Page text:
The search for Los Angeles Unified’s next superintendent enters a new phase this month as recruiters reach out across the country to approach qualified candidates.
After the LAUSD’s school board decides on the type of candidates it wants to interview, the search firm it hired will begin calling people who could be a good fit to run the second largest school district in the nation.
Although recruiters for the firm Hazard, Young, Attea and Associates won't reach full tilt for several more weeks, there are already names of potential candidates floating among those who have active interest in the search — and they have opinions on the kind of leader the district should seek.
“They need to find a person who is tough, and compassionate, who is fiscally responsible,” said former Los Angeles County Supervisor Zev Yaroslavsky.
That’s the reputation Yaroslavsky himself earned in nearly 40 years in elective office. So does he want to be the next LAUSD superintendent as some have suggested?
He laughed. “I have not gotten a call from a recruiter. I’m in a new phase of my life and very happy about it,” said Yaroslavsky, who stepped down as county supervisor last year and has his own public policy institute.
Yaroslavsky said he gave LAUSD the names of several potential candidates when the school district asked him for help. He wouldn’t say which names he gave them.
But former Fountain Valley superintendent Marc Ecker did share his short list.
“Mike Hanson from Fresno Unified School District, another very successful superintendent. There’s a new superintendent in Oakland, although he’s only been there a couple of years,” he said.
Also on Ecker's list are the school superintendents in Pomona, Long Beach, and Fremont in Northern California. Ecker’s opinion has weight because he’s a partner with Leadership Associates, a large search firm that bid on but lost out on a contract two months ago to search for LAUSD's next superintendent.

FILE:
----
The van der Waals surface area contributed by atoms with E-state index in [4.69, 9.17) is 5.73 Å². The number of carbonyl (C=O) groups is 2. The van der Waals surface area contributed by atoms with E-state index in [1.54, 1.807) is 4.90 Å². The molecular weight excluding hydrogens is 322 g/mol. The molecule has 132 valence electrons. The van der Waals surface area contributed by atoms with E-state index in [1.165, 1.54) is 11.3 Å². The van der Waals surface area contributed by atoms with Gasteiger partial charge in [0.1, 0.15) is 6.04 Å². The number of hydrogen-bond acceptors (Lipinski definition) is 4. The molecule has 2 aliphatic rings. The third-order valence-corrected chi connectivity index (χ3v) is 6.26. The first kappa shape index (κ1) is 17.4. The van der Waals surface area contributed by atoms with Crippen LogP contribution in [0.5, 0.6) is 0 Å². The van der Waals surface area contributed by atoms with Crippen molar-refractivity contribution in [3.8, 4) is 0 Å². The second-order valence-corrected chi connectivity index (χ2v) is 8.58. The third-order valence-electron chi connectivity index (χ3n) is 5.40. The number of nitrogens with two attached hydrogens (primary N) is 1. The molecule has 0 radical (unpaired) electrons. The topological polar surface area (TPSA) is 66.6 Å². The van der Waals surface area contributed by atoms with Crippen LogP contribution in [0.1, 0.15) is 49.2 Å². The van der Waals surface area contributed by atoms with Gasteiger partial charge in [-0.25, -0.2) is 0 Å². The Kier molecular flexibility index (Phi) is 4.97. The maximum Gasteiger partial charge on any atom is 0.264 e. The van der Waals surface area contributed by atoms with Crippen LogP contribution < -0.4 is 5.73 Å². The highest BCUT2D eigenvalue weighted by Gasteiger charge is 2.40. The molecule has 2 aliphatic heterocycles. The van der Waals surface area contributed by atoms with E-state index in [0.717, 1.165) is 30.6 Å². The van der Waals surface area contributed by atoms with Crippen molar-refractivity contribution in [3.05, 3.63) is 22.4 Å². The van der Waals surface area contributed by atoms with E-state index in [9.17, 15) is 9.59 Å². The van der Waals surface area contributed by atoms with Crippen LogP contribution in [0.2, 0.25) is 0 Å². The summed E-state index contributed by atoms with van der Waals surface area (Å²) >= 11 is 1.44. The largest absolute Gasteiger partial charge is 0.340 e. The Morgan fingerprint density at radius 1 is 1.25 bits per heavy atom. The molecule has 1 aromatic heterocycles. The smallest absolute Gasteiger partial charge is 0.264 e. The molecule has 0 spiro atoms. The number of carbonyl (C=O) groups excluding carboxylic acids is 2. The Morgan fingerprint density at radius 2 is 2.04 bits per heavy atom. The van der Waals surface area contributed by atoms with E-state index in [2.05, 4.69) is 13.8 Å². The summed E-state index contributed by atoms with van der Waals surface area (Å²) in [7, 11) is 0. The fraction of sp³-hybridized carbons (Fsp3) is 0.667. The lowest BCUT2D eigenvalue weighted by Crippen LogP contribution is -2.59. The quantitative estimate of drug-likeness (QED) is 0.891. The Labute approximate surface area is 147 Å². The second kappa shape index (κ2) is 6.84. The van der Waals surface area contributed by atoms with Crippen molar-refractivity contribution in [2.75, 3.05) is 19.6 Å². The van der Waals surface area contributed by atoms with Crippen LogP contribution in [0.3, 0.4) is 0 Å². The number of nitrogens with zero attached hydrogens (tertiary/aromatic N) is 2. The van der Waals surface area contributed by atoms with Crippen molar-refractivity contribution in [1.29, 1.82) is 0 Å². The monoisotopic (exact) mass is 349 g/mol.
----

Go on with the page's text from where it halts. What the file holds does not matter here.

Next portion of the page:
Ecker said if he was running the search, he’d call his friend, San Francisco schools superintendent Richard Carranza, one of the rising stars in California public schools.
“Richard is an extremely dynamic individual, he’s extremely bright. He’s the superintendent of a large urban school district, L.A. Unified is a large urban school district. And Richard Carranza is a Latino,” Ecker said.
But does Carranza even want to be LAUSD superintendent?
“I’m so busy doing the work I’m doing in San Francisco that, you know, I haven’t even thought about that,” Carranza said.
Since his appointment in 2012, Carranza said San Francisco schools have improved academically, and now parents are choosing his district’s traditional schools over charters and private schools.
That is a situation that LAUSD would like to be in, given dropping enrollment and the challenge facing the district from charter school advocates.
People from LAUSD who he would not name talked to Carranza about the superintendent search at a conference in Long Beach last month. He said they told him “just how important they saw the leadership of the district, how important they thought it was going to be to have somebody come into the district who is willing to make a commitment to be in the district for the long haul.”
If Carranza and any of the others do decide to submit their resumes, the school board plans to keep their names confidential until a decision is made. The school board hopes to pick a superintendent by Jan. 1.
In the meantime, the recruiters may need to do some convincing to get some candidates to apply.
Pomona Unified Superintendent Richard Martinez says there’s a major factor that could lead some talented people to say thanks, but no thanks.
“Probably the size of organization,” Martinez said. LAUSD serves 650,000 students and that could lead potential candidates to ask themselves, “can I really make a difference in an institution this large?”
Martinez’s name, too, has come up as a potential candidate.
He laughs it off. Like Carranza, he said that he still has a lot to accomplish in his current school district.
But then neither said he would say “no” if a recruiter called.